2. Is it not possible that under her altered state of consciousness Lisa went to give her children a bath. A regular action for a mom to want to do no matter how ill. But because of her serious mental illness she couldn’t safely do that
    Say she wandered away for a time or went into a catatonic state or made the water too hot or…or…and the children drowned. Is it not possible that the bereft woman would walk into the river after accidentally killing her children. I guess what I’m saying is to try to rule out the accident followed by suicide scenario would take some further investigation. For now I’ll give the investigators the benefit of the doubt.

  3. James G Jewell

    Excellant analysis….thank you sharing your insights!

  4. It doesn’t matter who investigates the tragic deaths of Lisa Gibson and her children. In the end, the changes necessary to keep our children and their family’s safe in the healthcare system are not likely to happen.

    While the Winnipeg Regional Health Authority tosses the investigative task like a hot potato to the Chief Medical Examiner, the police will continue a criminal investigation and report their findings to the Crown Attorney. The Crown may or may not charge someone with negligence.  The Manitoba College of Physicians & Surgeons will look into it.  So will the insurance companies, and all the various lawyers and litigators. There’s a good chance there will be a judicial inquiry.  Witnesses will be called, sworn testimony will be given, fingers pointed, tears will be shed.   And the media will be there in droves, conducting its own enquiries and serving up every crumb. Investigations galore.   At the end of the day, we’ll probably have someone to blame and a long list of exactly what needs to be done to make sure this never, ever happens again.  An awful lot of money will be spent.  The deck chairs will be studiously rearranged.  But the wave that hit us from starboard yesterday will hit us from port tomorrow, and it will, happen again.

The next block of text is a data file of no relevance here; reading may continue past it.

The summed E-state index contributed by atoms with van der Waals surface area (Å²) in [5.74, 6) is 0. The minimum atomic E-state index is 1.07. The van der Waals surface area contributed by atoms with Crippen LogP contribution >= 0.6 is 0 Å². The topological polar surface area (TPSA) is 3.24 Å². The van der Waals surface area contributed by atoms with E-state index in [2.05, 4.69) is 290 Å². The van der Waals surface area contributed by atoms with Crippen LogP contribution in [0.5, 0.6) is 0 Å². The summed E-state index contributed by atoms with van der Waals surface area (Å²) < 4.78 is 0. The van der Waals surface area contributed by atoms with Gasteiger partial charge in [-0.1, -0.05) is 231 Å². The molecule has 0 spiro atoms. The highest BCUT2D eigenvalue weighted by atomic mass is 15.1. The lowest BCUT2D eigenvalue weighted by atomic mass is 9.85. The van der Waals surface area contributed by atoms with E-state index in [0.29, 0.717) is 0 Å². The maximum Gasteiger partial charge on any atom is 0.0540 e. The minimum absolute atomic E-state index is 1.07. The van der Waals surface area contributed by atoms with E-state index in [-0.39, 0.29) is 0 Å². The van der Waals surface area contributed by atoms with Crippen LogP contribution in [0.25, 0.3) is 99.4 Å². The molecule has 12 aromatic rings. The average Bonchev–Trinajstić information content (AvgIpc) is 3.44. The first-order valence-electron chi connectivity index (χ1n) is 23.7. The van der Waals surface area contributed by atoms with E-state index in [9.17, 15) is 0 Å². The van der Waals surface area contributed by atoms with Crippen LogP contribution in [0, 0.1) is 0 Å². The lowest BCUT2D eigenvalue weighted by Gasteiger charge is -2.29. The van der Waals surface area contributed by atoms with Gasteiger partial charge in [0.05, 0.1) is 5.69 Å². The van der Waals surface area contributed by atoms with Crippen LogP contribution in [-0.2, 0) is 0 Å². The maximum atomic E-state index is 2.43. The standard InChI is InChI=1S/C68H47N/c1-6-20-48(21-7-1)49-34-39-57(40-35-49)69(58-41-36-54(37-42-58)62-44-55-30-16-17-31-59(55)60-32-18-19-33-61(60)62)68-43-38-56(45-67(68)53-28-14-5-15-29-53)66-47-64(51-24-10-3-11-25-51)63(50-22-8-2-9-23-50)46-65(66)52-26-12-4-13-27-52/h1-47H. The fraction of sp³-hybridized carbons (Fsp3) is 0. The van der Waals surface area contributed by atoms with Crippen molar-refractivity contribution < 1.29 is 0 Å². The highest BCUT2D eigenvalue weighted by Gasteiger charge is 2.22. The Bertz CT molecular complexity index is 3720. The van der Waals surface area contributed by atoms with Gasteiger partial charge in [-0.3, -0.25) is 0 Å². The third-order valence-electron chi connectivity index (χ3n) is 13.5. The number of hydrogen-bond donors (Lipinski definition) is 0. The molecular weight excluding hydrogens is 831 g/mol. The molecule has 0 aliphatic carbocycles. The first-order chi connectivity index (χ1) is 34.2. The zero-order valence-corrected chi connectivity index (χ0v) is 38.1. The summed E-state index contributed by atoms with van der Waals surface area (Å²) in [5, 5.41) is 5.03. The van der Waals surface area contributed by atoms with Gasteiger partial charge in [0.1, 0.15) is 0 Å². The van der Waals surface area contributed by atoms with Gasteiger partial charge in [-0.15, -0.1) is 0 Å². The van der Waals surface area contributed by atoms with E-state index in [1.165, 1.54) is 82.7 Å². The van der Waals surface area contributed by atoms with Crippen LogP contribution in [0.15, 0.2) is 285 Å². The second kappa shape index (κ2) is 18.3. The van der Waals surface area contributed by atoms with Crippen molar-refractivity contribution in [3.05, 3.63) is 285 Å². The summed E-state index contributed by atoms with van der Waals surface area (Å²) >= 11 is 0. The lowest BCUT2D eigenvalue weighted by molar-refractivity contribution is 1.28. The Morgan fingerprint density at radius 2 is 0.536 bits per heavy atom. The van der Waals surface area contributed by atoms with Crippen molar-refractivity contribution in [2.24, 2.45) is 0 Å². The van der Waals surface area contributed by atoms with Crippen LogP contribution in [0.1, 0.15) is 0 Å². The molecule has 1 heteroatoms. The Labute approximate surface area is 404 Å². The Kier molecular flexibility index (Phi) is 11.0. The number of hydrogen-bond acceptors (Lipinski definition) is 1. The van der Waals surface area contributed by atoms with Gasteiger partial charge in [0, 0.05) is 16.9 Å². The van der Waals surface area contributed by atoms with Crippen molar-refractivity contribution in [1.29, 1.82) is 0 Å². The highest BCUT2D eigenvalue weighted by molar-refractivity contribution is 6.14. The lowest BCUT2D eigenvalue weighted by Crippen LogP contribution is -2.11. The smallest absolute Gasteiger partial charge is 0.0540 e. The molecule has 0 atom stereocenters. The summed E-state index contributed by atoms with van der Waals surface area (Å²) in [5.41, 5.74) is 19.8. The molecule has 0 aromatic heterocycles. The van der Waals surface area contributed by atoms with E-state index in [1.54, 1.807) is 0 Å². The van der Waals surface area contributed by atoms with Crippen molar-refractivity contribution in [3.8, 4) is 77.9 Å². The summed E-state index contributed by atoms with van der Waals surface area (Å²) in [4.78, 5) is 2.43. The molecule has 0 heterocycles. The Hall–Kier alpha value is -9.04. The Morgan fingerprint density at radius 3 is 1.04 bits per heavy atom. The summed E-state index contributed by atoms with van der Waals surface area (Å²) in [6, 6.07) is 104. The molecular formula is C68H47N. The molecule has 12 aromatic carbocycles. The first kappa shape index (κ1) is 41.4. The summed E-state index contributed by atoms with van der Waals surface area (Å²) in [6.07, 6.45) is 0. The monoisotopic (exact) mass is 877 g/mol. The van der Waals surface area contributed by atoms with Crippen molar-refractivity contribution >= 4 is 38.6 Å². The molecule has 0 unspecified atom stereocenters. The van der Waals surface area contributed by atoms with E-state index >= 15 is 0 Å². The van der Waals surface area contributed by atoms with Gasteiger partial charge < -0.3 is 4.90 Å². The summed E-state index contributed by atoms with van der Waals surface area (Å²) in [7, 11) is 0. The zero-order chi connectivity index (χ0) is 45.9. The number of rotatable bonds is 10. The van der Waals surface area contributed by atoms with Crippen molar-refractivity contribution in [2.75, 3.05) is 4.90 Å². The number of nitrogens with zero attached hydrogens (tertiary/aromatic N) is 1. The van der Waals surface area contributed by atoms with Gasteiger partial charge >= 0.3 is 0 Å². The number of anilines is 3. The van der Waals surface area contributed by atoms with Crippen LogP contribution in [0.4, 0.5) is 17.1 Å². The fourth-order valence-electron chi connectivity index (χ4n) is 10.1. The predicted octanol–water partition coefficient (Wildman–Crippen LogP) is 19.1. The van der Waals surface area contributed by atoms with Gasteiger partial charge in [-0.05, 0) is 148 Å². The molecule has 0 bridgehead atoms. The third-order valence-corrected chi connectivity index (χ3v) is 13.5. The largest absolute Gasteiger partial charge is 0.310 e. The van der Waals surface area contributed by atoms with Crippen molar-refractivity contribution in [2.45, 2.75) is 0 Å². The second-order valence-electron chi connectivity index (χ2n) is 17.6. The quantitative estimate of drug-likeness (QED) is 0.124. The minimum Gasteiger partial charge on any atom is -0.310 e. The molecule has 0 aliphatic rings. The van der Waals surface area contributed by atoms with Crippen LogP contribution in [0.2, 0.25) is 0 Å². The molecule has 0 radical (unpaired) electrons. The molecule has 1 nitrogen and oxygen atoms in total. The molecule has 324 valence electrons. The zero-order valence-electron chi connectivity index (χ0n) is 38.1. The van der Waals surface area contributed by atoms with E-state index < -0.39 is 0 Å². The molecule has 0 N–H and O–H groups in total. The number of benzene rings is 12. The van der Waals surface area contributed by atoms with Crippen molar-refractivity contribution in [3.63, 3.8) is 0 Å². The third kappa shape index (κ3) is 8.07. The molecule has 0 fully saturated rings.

It’s always a big deal when babies die, especially because of healthcare breakdowns.  Twelve babies died at the Health Sciences Centre in Winnipeg in 1994.  Justice Murray Sinclair conducted a deep and searching judicial inquiry and in 2001 delivered an insightful, probing report, seminal in the field of patient safety. It recognized the systemic nature of the failures that contributed to the deaths of these children.  We set forth with new marching orders: ‘never again’ and an institutional duty to learn and grow in the wake of this and similar tragedy.  Critical Incident legislation was passed to ensure thorough and meaningful retrospective analysis.  Extraordinary protection through privilege was extended by the law, giving investigators access to every bit of information they might need.  Most importantly, the healthcare providers were offered full anonymity and immunity as they provided their testimony.  They were now free to share their stories without fear of sanction.  The proceedings of these investigations could not be shared with any other investigation.  We would finally get the truth we needed.  And the carnage would stop.  The new legislation was passed in 2006.  Seven years later, babies, their mothers, fathers and grandparents are still dying at a rate that makes preventable healthcare error the third leading cause of death for Canadians.  The 2013 Canadian Pediatric Adverse Events study states that roughly one in every ten children in pediatric care experiences an adverse event, a rate slightly higher than the adult population. The Critical Incident investigations are conducted, but the tools of privilege designed to make them effective have turned into another layer of camouflage. Without transparency, the system resists meaningful change.  The recommendations Critical Incident investigations produce are the subject of internal negotiation, and as they can legally compel no action, in the end largely ineffectual.  They are just another source of unfunded mandates, mostly untracked and not matters of public record.

    The entire model, unfortunately, is wholly  dependent on the capacity of the healthcare system for rigorous self examination and reform.  That’s analogous to the notion that an airline (or perhaps railroad company?) could do a good job of investigating its own accidents and then implementing recommendations based on its own internal findings that will prevent future similar incidents.  There is no evidence to suggest that the WRHA, or for that matter, any other institution, public or private, possesses that capacity.  The vested self interests of the organizations and individuals, coupled with a lack of legislative reach, make it practically speaking, impossible.